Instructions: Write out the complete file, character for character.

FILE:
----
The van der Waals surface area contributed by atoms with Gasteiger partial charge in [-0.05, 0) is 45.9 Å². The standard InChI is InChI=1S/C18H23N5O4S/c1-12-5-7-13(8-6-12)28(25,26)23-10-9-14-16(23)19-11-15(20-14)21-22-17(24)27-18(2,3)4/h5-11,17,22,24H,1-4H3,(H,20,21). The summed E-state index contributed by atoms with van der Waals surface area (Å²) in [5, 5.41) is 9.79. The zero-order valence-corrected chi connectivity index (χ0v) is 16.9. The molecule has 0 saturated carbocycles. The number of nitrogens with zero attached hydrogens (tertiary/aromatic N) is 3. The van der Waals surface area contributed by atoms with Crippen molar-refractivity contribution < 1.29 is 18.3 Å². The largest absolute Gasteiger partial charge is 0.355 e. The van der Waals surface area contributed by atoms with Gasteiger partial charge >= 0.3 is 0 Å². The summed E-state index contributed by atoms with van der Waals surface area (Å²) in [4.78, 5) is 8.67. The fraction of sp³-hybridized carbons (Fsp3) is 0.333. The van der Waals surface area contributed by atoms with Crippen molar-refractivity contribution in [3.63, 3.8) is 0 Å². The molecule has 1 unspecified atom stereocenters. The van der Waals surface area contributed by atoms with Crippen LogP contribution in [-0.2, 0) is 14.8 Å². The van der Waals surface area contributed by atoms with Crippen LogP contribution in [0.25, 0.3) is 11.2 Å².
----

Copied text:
The van der Waals surface area contributed by atoms with Gasteiger partial charge in [-0.05, 0) is 45.9 Å². The standard InChI is InChI=1S/C18H23N5O4S/c1-12-5-7-13(8-6-12)28(25,26)23-10-9-14-16(23)19-11-15(20-14)21-22-17(24)27-18(2,3)4/h5-11,17,22,24H,1-4H3,(H,20,21). The summed E-state index contributed by atoms with van der Waals surface area (Å²) in [5, 5.41) is 9.79. The zero-order valence-corrected chi connectivity index (χ0v) is 16.9. The molecule has 0 saturated carbocycles. The number of nitrogens with zero attached hydrogens (tertiary/aromatic N) is 3. The van der Waals surface area contributed by atoms with Crippen molar-refractivity contribution < 1.29 is 18.3 Å². The largest absolute Gasteiger partial charge is 0.355 e. The van der Waals surface area contributed by atoms with Gasteiger partial charge >= 0.3 is 0 Å². The summed E-state index contributed by atoms with van der Waals surface area (Å²) in [4.78, 5) is 8.67. The fraction of sp³-hybridized carbons (Fsp3) is 0.333. The van der Waals surface area contributed by atoms with Crippen molar-refractivity contribution in [3.63, 3.8) is 0 Å². The molecule has 1 unspecified atom stereocenters. The van der Waals surface area contributed by atoms with Crippen LogP contribution in [-0.2, 0) is 14.8 Å². The van der Waals surface area contributed by atoms with Crippen LogP contribution in [0.25, 0.3) is 11.2 Å².